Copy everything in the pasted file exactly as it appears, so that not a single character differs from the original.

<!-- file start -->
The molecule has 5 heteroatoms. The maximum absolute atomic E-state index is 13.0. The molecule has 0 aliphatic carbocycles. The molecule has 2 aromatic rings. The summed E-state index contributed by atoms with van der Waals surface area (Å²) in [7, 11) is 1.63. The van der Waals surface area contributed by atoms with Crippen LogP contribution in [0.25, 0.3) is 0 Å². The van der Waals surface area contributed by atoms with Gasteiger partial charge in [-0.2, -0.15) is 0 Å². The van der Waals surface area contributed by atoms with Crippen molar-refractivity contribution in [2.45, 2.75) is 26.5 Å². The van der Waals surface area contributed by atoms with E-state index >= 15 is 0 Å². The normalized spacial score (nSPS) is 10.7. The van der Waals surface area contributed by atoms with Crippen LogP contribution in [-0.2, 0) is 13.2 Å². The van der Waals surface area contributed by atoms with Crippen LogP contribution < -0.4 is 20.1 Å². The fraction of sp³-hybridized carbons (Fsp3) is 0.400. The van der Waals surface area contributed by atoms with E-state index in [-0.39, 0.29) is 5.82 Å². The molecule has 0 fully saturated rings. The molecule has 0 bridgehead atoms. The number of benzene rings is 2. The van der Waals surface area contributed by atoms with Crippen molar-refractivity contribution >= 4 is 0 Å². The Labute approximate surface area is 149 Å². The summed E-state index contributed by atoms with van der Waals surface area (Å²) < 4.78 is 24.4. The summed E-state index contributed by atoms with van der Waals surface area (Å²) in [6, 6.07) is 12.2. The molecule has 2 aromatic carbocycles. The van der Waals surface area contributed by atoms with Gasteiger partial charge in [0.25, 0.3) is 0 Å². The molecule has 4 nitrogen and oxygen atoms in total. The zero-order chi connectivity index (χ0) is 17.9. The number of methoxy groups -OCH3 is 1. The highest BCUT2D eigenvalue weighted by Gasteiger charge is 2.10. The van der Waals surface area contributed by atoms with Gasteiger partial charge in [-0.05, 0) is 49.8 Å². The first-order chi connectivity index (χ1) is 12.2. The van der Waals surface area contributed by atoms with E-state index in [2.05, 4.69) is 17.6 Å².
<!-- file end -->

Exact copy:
The molecule has 5 heteroatoms. The maximum absolute atomic E-state index is 13.0. The molecule has 0 aliphatic carbocycles. The molecule has 2 aromatic rings. The summed E-state index contributed by atoms with van der Waals surface area (Å²) in [7, 11) is 1.63. The van der Waals surface area contributed by atoms with Crippen LogP contribution in [0.25, 0.3) is 0 Å². The van der Waals surface area contributed by atoms with Gasteiger partial charge in [-0.2, -0.15) is 0 Å². The van der Waals surface area contributed by atoms with Crippen molar-refractivity contribution in [2.45, 2.75) is 26.5 Å². The van der Waals surface area contributed by atoms with E-state index >= 15 is 0 Å². The normalized spacial score (nSPS) is 10.7. The van der Waals surface area contributed by atoms with Crippen LogP contribution in [-0.2, 0) is 13.2 Å². The van der Waals surface area contributed by atoms with Crippen LogP contribution < -0.4 is 20.1 Å². The fraction of sp³-hybridized carbons (Fsp3) is 0.400. The van der Waals surface area contributed by atoms with E-state index in [-0.39, 0.29) is 5.82 Å². The molecule has 0 fully saturated rings. The molecule has 0 bridgehead atoms. The number of benzene rings is 2. The van der Waals surface area contributed by atoms with Crippen molar-refractivity contribution >= 4 is 0 Å². The Labute approximate surface area is 149 Å². The summed E-state index contributed by atoms with van der Waals surface area (Å²) < 4.78 is 24.4. The summed E-state index contributed by atoms with van der Waals surface area (Å²) in [6, 6.07) is 12.2. The molecule has 2 aromatic carbocycles. The van der Waals surface area contributed by atoms with Gasteiger partial charge in [0.25, 0.3) is 0 Å². The molecule has 4 nitrogen and oxygen atoms in total. The zero-order chi connectivity index (χ0) is 17.9. The number of methoxy groups -OCH3 is 1. The highest BCUT2D eigenvalue weighted by Gasteiger charge is 2.10. The van der Waals surface area contributed by atoms with Gasteiger partial charge in [-0.05, 0) is 49.8 Å². The first-order chi connectivity index (χ1) is 12.2. The van der Waals surface area contributed by atoms with E-state index in [2.05, 4.69) is 17.6 Å².